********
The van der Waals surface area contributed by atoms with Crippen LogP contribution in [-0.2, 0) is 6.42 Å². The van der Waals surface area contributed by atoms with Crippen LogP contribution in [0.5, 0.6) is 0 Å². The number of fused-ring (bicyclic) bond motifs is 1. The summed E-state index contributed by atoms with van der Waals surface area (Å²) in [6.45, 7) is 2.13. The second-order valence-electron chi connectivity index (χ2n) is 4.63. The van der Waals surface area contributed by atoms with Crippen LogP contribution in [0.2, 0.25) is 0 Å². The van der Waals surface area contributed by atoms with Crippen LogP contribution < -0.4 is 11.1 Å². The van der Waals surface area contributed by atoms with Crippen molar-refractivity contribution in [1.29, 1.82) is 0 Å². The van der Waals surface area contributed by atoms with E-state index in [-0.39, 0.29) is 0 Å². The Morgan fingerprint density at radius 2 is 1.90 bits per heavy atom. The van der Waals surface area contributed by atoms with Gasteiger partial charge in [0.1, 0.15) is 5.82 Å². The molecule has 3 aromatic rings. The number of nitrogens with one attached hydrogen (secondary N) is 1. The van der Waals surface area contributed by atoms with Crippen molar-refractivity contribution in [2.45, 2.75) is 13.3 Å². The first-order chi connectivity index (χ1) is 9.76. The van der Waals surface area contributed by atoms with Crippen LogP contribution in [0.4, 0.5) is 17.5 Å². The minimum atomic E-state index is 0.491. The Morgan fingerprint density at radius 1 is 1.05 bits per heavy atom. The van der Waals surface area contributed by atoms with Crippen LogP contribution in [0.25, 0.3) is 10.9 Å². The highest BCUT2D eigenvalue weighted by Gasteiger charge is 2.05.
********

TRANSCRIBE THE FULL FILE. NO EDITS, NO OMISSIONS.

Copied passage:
The van der Waals surface area contributed by atoms with Crippen LogP contribution in [-0.2, 0) is 6.42 Å². The van der Waals surface area contributed by atoms with Crippen LogP contribution in [0.5, 0.6) is 0 Å². The number of fused-ring (bicyclic) bond motifs is 1. The summed E-state index contributed by atoms with van der Waals surface area (Å²) in [6.45, 7) is 2.13. The second-order valence-electron chi connectivity index (χ2n) is 4.63. The van der Waals surface area contributed by atoms with Crippen LogP contribution in [0.2, 0.25) is 0 Å². The van der Waals surface area contributed by atoms with Crippen LogP contribution < -0.4 is 11.1 Å². The van der Waals surface area contributed by atoms with Crippen molar-refractivity contribution in [1.29, 1.82) is 0 Å². The van der Waals surface area contributed by atoms with E-state index in [-0.39, 0.29) is 0 Å². The Morgan fingerprint density at radius 2 is 1.90 bits per heavy atom. The van der Waals surface area contributed by atoms with Gasteiger partial charge in [0.1, 0.15) is 5.82 Å². The molecule has 3 aromatic rings. The number of nitrogens with one attached hydrogen (secondary N) is 1. The van der Waals surface area contributed by atoms with Crippen molar-refractivity contribution in [2.45, 2.75) is 13.3 Å². The first-order chi connectivity index (χ1) is 9.76. The van der Waals surface area contributed by atoms with Crippen LogP contribution in [0.4, 0.5) is 17.5 Å². The minimum atomic E-state index is 0.491. The Morgan fingerprint density at radius 1 is 1.05 bits per heavy atom. The van der Waals surface area contributed by atoms with Crippen LogP contribution in [0.25, 0.3) is 10.9 Å². The highest BCUT2D eigenvalue weighted by Gasteiger charge is 2.05.